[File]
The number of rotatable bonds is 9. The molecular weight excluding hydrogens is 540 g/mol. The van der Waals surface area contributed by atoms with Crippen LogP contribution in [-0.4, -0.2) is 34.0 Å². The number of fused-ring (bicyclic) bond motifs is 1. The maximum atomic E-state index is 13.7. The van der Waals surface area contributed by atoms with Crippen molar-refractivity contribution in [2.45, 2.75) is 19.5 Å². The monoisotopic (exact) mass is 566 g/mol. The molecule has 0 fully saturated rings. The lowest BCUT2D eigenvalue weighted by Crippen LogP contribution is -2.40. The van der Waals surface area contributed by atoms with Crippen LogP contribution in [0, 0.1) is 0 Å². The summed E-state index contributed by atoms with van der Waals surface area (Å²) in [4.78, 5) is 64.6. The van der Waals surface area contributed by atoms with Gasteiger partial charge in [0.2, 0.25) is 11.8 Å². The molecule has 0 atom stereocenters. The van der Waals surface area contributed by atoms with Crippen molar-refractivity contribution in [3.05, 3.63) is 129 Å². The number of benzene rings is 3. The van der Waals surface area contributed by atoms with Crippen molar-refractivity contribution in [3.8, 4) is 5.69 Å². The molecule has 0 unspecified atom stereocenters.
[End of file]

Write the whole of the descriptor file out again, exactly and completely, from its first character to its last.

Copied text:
The number of rotatable bonds is 9. The molecular weight excluding hydrogens is 540 g/mol. The van der Waals surface area contributed by atoms with Crippen LogP contribution in [-0.4, -0.2) is 34.0 Å². The number of fused-ring (bicyclic) bond motifs is 1. The maximum atomic E-state index is 13.7. The van der Waals surface area contributed by atoms with Crippen molar-refractivity contribution in [2.45, 2.75) is 19.5 Å². The monoisotopic (exact) mass is 566 g/mol. The molecule has 0 fully saturated rings. The lowest BCUT2D eigenvalue weighted by Crippen LogP contribution is -2.40. The van der Waals surface area contributed by atoms with Crippen LogP contribution in [0, 0.1) is 0 Å². The summed E-state index contributed by atoms with van der Waals surface area (Å²) in [4.78, 5) is 64.6. The van der Waals surface area contributed by atoms with Gasteiger partial charge in [0.2, 0.25) is 11.8 Å². The molecule has 0 atom stereocenters. The van der Waals surface area contributed by atoms with Crippen molar-refractivity contribution in [3.05, 3.63) is 129 Å². The number of benzene rings is 3. The van der Waals surface area contributed by atoms with Crippen molar-refractivity contribution in [3.8, 4) is 5.69 Å². The molecule has 0 unspecified atom stereocenters.